Known as a “gray” divorce, couples over the age of 50 have dissolved their marriages about twice as often as older couples did in the 1990s. Unhappy relationships, longer life expectancies and adult children may have contributed to the increased number of belated splits.
Research from the Social Security Administration reported by Kiplinger’s Personal Finance discovered that nearly 20% of women over 65 live in poverty after their divorce. The SSA found they have less financial security than widowed women or those who remain married.
Spouses may negotiate to divide marital property
Massachusetts divorce laws require courts to divide marital property equitably between each spouse. Marital property includes assets acquired during marriage such as a couple’s home, vehicles and household income. Equitable division, however, does not mean equal; a judge may divide assets according to what appears fair.
Individuals who relied on a spouse’s earnings may negotiate a financial payout through their divorce settlements. A judge may consider the value of each spouse’s contribution to a shared household to determine fairness. The spouse who gave up potential earnings to raise children and take care of a house, for example, may show how those efforts contributed to the family’s income.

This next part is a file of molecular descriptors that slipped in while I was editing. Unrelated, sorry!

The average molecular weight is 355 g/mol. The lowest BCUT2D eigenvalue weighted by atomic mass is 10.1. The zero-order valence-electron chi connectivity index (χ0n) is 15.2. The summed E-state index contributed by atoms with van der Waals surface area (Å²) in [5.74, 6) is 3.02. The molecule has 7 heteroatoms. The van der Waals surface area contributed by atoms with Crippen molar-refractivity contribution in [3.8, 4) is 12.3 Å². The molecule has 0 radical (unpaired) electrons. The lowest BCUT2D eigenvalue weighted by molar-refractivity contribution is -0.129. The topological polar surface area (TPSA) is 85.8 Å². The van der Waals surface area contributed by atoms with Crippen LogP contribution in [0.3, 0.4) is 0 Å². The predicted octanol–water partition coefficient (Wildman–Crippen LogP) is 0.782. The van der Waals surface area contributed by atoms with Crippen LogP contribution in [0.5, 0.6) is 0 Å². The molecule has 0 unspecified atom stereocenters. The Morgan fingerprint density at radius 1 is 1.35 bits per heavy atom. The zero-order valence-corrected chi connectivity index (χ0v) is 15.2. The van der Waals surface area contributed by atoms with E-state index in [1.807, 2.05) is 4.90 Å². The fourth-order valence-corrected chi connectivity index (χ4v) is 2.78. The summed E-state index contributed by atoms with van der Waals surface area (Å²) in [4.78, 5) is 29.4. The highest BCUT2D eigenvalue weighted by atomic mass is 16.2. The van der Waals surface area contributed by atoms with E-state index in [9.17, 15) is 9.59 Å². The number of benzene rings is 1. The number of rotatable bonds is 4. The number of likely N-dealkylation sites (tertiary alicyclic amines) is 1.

Retirement plans may divide equitably
A divorce may include a fair division of an employer-sponsored retirement account such as a 401(k). A non-working spouse may receive a lump sum payout from a working spouse’s retirement plan.
As noted by SmartAsset, a nonworking spouse over 62 may apply for Social Security benefits based on his or her ex-spouse’s employment history. The marriage, however, must have lasted for at least 10 years to qualify for benefits.
With many baby boomers facing retirement, some older Americans may view divorce as a positive step forward. Individuals who plan for retirement may negotiate a more favorable divorce outcome that provides for financial security.